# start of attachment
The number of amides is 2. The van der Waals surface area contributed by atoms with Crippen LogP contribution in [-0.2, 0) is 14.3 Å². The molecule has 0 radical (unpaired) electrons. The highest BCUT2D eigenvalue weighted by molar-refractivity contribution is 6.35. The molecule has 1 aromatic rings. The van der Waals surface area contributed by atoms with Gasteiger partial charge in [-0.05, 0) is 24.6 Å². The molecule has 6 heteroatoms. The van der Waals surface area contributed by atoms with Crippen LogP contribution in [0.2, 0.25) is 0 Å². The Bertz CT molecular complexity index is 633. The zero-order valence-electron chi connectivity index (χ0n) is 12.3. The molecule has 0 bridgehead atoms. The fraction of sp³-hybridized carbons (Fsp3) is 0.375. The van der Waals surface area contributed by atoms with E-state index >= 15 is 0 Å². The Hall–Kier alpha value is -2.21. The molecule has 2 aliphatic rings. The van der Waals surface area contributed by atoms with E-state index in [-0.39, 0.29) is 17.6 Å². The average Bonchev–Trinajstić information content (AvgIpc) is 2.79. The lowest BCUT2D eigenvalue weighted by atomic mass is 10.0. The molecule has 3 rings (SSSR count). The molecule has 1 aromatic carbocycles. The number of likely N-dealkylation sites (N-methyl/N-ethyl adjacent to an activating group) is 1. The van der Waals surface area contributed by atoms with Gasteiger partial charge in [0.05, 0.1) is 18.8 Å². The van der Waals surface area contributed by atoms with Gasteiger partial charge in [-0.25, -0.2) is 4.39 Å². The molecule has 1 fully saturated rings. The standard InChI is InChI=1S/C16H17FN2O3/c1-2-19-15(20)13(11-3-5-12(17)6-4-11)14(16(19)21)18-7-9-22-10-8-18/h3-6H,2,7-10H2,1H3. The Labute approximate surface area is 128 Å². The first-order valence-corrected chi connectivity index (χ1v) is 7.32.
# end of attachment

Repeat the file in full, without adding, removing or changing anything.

The number of amides is 2. The van der Waals surface area contributed by atoms with Crippen LogP contribution in [-0.2, 0) is 14.3 Å². The molecule has 0 radical (unpaired) electrons. The highest BCUT2D eigenvalue weighted by molar-refractivity contribution is 6.35. The molecule has 1 aromatic rings. The van der Waals surface area contributed by atoms with Gasteiger partial charge in [-0.05, 0) is 24.6 Å². The molecule has 6 heteroatoms. The van der Waals surface area contributed by atoms with Crippen LogP contribution in [0.2, 0.25) is 0 Å². The Bertz CT molecular complexity index is 633. The zero-order valence-electron chi connectivity index (χ0n) is 12.3. The molecule has 0 bridgehead atoms. The fraction of sp³-hybridized carbons (Fsp3) is 0.375. The van der Waals surface area contributed by atoms with E-state index >= 15 is 0 Å². The Hall–Kier alpha value is -2.21. The molecule has 2 aliphatic rings. The van der Waals surface area contributed by atoms with E-state index in [-0.39, 0.29) is 17.6 Å². The average Bonchev–Trinajstić information content (AvgIpc) is 2.79. The lowest BCUT2D eigenvalue weighted by atomic mass is 10.0. The molecule has 3 rings (SSSR count). The molecule has 1 aromatic carbocycles. The number of likely N-dealkylation sites (N-methyl/N-ethyl adjacent to an activating group) is 1. The van der Waals surface area contributed by atoms with Gasteiger partial charge in [0.05, 0.1) is 18.8 Å². The van der Waals surface area contributed by atoms with Gasteiger partial charge in [-0.25, -0.2) is 4.39 Å². The molecule has 1 fully saturated rings. The standard InChI is InChI=1S/C16H17FN2O3/c1-2-19-15(20)13(11-3-5-12(17)6-4-11)14(16(19)21)18-7-9-22-10-8-18/h3-6H,2,7-10H2,1H3. The Labute approximate surface area is 128 Å². The first-order valence-corrected chi connectivity index (χ1v) is 7.32.